HURON – A long career as a private attorney and as a prosecutor of hundreds of state and federal cases has led Randy Seiler to want to become South Dakota’s next attorney general.
It’s a decision that stays true to a personal commitment he made decades ago in Vietnam – that when his military service was over, he would come back to his home state and give back to his community and state.
“My career has focused generally along those lines,” he said at the District 22 Democratic Forum on Thursday.
As attorney general, he said his priorities would be addressing drug addiction with treatment and recovery programs, pushing for more state government transparency, streamlining the consumer protection division and keeping South Dakota children safe.
Seiler grew up in Herreid, a small Campbell County town in north central South Dakota. When a major federal court case was tried in the community’s main street theater, he played hooky from school and observed the attorneys argue their positions from a seat in the back row.
“That stayed with me over the years and I’ve just been so impressed in terms of the law as an instrument for social change, the law as an instrument in terms of what it means to us in our society,” he said.
But Seiler said it’s been painful for him to see the rule of law under attack.
“The intersection of law and politics is sometimes a very difficult intersection in terms of balancing one versus the other,” he said.
If elected, he pledges to never play politics with the rule of law.
“I don’t intend to use the attorney general’s office as a platform for higher office,” he said. “I have no political aspirations. I do not plan to run for governor.
“I just want to be your lawyer and do the best job I can representing the people of the state of South Dakota,” Seiler said.
After high school, he enrolled at South Dakota State University, unsure what career path to pursue at that time. He admits he wasn’t a good student. When he was drafted, he joined the Air Force, where he served three and a half years, including one tour in Vietnam.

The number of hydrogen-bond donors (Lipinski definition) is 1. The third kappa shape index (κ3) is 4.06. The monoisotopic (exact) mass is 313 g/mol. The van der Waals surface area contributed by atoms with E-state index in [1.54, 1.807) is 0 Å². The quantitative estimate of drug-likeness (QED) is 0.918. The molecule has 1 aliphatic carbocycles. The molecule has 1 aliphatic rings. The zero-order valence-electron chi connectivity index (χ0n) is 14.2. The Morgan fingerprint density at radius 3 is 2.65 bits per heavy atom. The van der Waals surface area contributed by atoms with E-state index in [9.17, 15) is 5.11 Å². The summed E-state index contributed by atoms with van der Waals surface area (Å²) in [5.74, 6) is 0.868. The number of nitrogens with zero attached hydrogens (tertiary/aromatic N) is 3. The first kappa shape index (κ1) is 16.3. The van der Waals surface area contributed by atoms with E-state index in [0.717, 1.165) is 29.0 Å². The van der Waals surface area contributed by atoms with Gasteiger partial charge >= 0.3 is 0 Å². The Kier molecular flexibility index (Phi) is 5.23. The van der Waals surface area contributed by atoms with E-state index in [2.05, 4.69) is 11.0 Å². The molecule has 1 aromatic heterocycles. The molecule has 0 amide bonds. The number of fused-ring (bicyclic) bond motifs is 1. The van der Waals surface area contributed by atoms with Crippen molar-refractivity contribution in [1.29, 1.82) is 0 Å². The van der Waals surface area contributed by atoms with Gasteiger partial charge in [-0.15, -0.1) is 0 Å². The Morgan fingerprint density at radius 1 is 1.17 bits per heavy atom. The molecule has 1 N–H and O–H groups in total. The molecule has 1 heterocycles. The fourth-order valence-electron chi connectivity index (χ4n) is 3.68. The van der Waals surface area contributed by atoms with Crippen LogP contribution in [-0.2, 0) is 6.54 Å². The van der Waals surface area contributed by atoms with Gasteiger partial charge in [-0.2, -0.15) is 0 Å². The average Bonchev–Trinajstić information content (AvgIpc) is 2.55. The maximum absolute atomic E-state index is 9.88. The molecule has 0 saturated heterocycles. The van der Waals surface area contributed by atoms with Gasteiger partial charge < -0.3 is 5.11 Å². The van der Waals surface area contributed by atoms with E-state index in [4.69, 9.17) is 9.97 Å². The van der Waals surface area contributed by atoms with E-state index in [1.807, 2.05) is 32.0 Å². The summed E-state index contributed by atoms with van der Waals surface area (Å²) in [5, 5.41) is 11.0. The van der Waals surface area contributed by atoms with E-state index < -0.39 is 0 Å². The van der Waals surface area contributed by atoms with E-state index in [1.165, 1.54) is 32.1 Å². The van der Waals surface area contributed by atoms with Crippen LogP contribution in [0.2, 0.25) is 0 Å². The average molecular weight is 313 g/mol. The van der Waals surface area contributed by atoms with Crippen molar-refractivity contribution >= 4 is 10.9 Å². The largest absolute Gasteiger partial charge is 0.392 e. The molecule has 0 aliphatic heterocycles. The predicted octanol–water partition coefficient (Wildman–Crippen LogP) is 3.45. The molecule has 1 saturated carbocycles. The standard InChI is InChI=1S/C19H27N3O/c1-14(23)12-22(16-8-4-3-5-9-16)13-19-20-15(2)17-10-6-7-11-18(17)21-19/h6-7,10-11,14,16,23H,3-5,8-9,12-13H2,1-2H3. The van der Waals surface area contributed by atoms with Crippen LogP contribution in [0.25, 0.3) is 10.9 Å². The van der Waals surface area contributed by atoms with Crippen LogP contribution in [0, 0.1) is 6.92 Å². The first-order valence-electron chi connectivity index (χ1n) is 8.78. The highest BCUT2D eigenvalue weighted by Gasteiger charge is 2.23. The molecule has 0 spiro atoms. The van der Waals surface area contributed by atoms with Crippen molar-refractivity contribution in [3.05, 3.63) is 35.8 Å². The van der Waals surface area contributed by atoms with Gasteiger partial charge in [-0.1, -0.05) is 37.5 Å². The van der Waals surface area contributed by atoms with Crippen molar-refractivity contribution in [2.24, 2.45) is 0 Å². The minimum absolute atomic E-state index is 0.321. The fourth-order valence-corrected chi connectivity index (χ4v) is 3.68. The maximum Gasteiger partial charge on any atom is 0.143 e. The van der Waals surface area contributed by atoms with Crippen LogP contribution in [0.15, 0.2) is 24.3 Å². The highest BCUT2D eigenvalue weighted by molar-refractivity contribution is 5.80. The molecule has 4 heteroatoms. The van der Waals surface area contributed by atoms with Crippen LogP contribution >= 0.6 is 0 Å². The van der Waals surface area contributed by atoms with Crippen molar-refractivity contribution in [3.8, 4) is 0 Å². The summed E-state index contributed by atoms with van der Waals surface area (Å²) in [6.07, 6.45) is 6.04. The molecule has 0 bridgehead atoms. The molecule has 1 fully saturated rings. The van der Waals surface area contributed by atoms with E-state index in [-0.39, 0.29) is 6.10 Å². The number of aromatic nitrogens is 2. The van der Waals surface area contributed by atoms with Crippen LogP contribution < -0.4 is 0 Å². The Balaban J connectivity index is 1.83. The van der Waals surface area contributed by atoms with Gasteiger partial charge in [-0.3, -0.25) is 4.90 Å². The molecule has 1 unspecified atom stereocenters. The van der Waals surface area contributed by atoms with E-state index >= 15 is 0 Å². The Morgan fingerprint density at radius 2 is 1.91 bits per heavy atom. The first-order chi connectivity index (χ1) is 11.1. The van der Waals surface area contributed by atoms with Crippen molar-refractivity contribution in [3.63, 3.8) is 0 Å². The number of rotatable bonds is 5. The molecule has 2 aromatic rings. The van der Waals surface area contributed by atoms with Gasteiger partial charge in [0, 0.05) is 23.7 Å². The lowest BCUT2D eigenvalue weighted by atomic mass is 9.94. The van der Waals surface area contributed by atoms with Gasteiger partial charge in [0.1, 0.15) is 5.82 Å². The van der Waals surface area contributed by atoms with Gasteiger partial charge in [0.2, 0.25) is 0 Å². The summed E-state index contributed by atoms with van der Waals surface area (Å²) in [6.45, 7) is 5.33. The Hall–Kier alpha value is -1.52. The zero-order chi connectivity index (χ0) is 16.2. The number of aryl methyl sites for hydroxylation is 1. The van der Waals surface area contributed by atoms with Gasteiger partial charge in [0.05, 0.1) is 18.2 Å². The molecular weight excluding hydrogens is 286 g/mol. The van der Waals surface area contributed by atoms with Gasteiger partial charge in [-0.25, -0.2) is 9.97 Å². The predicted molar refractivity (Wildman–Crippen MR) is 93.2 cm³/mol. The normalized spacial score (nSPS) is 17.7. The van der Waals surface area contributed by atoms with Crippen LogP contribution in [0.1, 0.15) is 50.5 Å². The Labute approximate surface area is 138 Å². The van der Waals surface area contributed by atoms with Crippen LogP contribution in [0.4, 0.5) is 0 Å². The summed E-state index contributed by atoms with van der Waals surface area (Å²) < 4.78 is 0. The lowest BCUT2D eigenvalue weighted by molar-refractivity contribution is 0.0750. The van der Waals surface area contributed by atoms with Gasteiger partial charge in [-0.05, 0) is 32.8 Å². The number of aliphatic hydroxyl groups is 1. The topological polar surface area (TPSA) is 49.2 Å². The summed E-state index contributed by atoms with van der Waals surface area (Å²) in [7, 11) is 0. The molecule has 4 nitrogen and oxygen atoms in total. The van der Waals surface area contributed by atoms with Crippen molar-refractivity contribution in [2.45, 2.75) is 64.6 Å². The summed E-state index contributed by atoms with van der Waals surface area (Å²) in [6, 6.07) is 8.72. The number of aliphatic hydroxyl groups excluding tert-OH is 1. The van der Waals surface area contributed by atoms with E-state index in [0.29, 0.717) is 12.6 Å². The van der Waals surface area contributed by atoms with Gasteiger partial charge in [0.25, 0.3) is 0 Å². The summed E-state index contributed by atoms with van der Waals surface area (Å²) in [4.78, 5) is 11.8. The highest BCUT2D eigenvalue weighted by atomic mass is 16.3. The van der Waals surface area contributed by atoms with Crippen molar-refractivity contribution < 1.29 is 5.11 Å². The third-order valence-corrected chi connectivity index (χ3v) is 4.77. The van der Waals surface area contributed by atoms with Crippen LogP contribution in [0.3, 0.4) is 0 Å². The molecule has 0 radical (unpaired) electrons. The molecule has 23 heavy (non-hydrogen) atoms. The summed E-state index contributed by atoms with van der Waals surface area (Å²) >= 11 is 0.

He came home and went back to college where he earned a degree in criminal justice. His first foray into politics was a job in the Kneip administration in the 1970s.
When that job ended, Seiler went to the University of South Dakota School of Law, where he excelled and graduated with honors.
After clerking for a federal judge in Sioux Falls, he opted to return to Herreid where his aging parents still lived rather than accepting any of the job offers he got from bigger city law firms. It’s a decision he says he has never regretted.
Seiler spent 14 years as a street lawyer in his hometown, then was hired as an assistant United States attorney.
“It’s been a huge experience in terms of my trial experience,” he said.
He has also been chief deputy in the United States attorney’s office, and was United States attorney until President Trump’s election. Since then he has filled in as Hughes County state’s attorney and remains under contract as deputy state’s attorney and as attorney for the Lower Brule and Crow Creek Sioux tribes.
On the first felony court day when he was Hughes County state’s attorney, lawyers and the judge worked through 39 felony cases, 38 of which had a methamphetamine connection.
“Methamphetamine is what’s driving our criminal justice system today,” Seiler said.
“It’s readily apparent, I think, that you can’t treat addiction with incarceration,” he said. “We have to do something differently than we’re currently doing.”
He says that doesn’t mean giving drug dealers a pass; they need to be behind bars for a long time, he said.
Seiler said he will work with the established task forces in a strong enforcement effort against those who sell drugs, but also work on prevention programs. It is not necessarily something impacting only young people. The addiction rate is highest among those in the 35- to 45-year-old age range, he said.
Public corruption issues will also be a priority, he said.
State officials should not be able to feather their own nest after leaving government positions for private consulting businesses and have no-bid contracts because of their time with the state, he said.
He cites the EB-5 and Mid-Central Cooperative scandals.
“It’s not just white collar crime in terms of somebody getting away with something,” Seiler said. “In both of those instances there were real human tragedies.”
Seiler said he’s been asked his opinion on school sentinel programs, in which teachers are armed.
“If it keeps children safe and it’s a decision made by the local school district, local school officials and parents, maybe that’s the solution for that particular school district,” he said.
Statistics also show that 4,000 children are sexually abused in South Dakota every year, he said.
“If we had 4,000 children coming down with some disease every year, we would be up in arms, storming around and demanding a solution,” Seiler said.
If it involves looking at confidential agreements that have been entered into, for example, with members of the clergy, for example, he said the state owes it to the children to do that.